TWO major associations whose members deal in the gold and jewellery business have agreed to end a war of words that has gone on for more than two months.
The Singapore Jewellers Association (SJA) has accepted an apology from the Singapore Pawnbrokers' Association (SPA) for comments made to the media in April.
The Singapore Chinese Chamber of Commerce and Industry (SCCCI) revealed this yesterday in a statement.
According to the release, SJA president Ho Nai Chuen accepted an apology from his SPA counterpart Ivan Ho earlier this month during a lunch organised by the SCCCI.
SPA's president apologised over "misleading statements previously made to the media on the issue of gold prices as well as comparisons in pricing between brand new jewellery and second-hand jewellery sold at pawnshops", added the statement.
In April, The Straits Times reported that plunging gold prices increased sales, especially for goldsmiths and jewellery shops in Little India.
The report also quoted a pawnshop executive director saying that business had picked up for her firm as well.
She added that gold items sold at pawnshops were at least 20 per cent cheaper than brand new ones at jewellery stores. She said this was because, among other reasons, the price of each gram of gold was lower at pawnshops.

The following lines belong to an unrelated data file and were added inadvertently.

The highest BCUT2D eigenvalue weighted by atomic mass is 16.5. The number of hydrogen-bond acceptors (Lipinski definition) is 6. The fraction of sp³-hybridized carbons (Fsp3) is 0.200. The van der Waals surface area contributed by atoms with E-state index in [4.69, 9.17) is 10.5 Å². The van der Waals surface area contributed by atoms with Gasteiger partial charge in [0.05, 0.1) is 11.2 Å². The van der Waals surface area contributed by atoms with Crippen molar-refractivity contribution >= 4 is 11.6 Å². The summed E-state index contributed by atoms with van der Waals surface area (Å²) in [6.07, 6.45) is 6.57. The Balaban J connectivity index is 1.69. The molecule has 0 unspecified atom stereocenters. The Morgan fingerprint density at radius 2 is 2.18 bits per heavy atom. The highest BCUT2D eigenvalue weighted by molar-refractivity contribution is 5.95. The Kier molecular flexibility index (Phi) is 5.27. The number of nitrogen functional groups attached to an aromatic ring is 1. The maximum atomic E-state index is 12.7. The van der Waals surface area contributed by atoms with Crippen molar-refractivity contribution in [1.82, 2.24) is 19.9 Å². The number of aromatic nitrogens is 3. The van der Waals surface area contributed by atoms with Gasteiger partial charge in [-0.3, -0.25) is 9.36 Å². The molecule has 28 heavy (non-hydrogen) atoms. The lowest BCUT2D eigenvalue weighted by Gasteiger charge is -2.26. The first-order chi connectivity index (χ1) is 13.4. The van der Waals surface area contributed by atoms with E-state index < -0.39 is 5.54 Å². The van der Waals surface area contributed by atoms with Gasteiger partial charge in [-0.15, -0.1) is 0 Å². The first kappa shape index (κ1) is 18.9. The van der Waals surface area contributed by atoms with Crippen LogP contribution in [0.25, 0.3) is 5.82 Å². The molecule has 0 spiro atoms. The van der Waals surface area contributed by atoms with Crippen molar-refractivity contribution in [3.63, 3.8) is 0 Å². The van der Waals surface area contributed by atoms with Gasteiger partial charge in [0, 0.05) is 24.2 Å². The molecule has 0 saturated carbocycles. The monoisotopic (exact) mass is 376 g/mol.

Chinese newspaper Lianhe Zaobao then reported that SPA's Mr Ho had made similar remarks to print and television media that month, attributing the price difference to the recommended prices set by the SJA, which represents some 360 jewellers here.
But SJA's president later said his association had stopped the practice of setting recommended prices for its members since 2010. He added that the SPA, which represents about 100 pawnshops, should not be comparing prices of second-hand goods at pawnshops to brand new pieces sold at jewellery stores.
The dispute dragged into May despite a month of negotiations between the two associations, during which the SJA rejected an e-mail apology from SPA, calling it insincere, reported Lianhe Zaobao.
According to reports, SJA's Mr Ho said the SPA should apologise unreservedly, instead of placing part of the blame on the media. The SPA president had said that his comments were taken out of context.
That was when the SCCCI said it would mediate.
"We are very pleased to have played a small part in helping our trade association members to resolve their conflict and set all misunderstandings aside," said SCCCI president Thomas Chua yesterday.
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